The Auburn experts were particularly concerned about the chain pharmacies' failure to warn patients of potentially harmful interactions when they purchased certain over-the-counter medications, such as adult strength aspirin with Coumadin, a blood thinner. Verbal warnings were given in only eight cases out of 25.

Finally, some pharmacies appeared to be misleading customers into signing away their right to patient counseling based on the study’s findings.  The ABC producers paid with cash and no insurance was involved, yet in most cases they were still asked to sign at the pharmacy counter to pick up their prescriptions. With few exceptions, however, they were never told they were signing forms that also included language to waive the legal right to counseling with a pharmacist.

Emergency Room Visits Due to Adverse Drug Events:

A corollary to pharmacy errors may be the study that tracked adverse drug events reported at 63 U.S. hospitals between 2004 and 2005. During the study period, the hospitals reported nearly 21,300 emergency department visits. If this data is applied to the United States as a whole, more than 700,000 people, especially those 65 or older, are seen in emergency rooms each year as a result of adverse drug reactions. Seniors in particular were vulnerable – they were seven times more likely than younger patients to be admitted to a hospital for this reason while more than twice as likely to be treated in the emergency room. Most patients were treated and released quickly, but roughly 117,000 patients per year required hospitalization for adverse drug events. Many of those cases stemmed from drugs that require monitoring to avoid toxic build-up.

Adverse effects included allergic reactions, side effects, accidental overdoses, or secondary effects such as falls or choking. It is not a hard leap to see that some portion of these emergency room visits are due to pharmacy error.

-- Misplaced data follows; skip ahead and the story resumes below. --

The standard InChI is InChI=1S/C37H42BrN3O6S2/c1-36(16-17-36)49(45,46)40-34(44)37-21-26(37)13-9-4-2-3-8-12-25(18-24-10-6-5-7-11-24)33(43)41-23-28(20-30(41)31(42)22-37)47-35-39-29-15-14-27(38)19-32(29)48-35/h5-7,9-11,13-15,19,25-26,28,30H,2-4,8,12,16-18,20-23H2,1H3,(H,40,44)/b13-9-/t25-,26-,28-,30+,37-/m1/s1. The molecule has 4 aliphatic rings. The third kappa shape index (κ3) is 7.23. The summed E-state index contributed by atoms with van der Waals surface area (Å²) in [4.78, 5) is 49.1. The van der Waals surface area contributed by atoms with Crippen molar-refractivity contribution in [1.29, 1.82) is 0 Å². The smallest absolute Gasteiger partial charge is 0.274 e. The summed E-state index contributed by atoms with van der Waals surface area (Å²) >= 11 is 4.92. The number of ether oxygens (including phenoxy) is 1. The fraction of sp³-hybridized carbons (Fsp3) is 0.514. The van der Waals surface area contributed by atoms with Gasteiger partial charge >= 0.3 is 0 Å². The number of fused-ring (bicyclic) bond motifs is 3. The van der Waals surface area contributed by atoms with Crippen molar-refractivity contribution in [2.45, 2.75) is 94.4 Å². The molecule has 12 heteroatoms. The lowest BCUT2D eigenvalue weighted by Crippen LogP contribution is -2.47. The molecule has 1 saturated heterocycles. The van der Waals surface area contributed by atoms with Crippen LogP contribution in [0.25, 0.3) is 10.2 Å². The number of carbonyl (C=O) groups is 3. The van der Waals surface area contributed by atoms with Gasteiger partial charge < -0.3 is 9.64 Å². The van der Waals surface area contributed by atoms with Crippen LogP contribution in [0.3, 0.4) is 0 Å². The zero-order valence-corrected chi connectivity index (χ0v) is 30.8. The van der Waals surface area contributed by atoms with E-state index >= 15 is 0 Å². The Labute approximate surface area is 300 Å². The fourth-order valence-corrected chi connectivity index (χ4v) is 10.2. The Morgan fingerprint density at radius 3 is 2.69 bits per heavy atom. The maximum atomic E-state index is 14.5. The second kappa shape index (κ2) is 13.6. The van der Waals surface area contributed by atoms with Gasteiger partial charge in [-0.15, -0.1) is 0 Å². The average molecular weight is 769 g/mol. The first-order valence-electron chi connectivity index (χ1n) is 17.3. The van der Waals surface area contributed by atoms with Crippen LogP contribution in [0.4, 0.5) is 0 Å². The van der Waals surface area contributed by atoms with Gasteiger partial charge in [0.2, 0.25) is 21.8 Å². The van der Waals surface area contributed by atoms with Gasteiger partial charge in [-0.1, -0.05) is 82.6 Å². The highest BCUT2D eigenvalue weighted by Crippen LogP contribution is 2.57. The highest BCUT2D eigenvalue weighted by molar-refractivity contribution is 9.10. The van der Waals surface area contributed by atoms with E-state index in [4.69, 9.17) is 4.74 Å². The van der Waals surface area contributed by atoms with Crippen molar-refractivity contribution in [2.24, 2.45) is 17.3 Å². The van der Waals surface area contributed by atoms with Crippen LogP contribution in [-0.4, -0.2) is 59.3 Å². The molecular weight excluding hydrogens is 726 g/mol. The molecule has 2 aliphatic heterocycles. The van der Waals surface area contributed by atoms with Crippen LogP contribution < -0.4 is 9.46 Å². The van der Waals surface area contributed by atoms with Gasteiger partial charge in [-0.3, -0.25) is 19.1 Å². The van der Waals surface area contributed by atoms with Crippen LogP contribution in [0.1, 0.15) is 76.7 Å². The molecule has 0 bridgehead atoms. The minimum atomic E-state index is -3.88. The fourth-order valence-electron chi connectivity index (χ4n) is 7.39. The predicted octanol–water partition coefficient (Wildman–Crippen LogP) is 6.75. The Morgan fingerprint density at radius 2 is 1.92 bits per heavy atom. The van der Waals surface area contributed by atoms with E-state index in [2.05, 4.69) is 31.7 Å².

What You Can Do:

The number of pharmaceutical errors can be reduced by patients. Some suggestions include:

  • reading a prescription before leaving the doctor's office and making sure the writing is clear
  • having the doctor tell the patient verbally the drug and dosage schedule and compare that with what is written on the prescription form,
  • asking the pharmacist to read the prescription aloud to the patient before filling the prescription,
  • read the label on the prescription once it is filled to make sure it reflects what the patient understood it to be,
  • ask the pharmacist to open the prescription container and confirm the medication inside is the kind and correct dosage of medication that the patient was to receive.
  • seek counseling from the pharmacist for any new medication and clarify any potential interactions with other drugs, herbs and the like
  • if you are given your prescription by a pharmacy technician – who can be a teenager in some stores – ensure that the pharmacist has reviewed the prescription and dispensing of the drug.

If you or someone you love thinks that they may have been the victim of pharmacy malpractice, call Montlick & Associates today for your Free Consultation.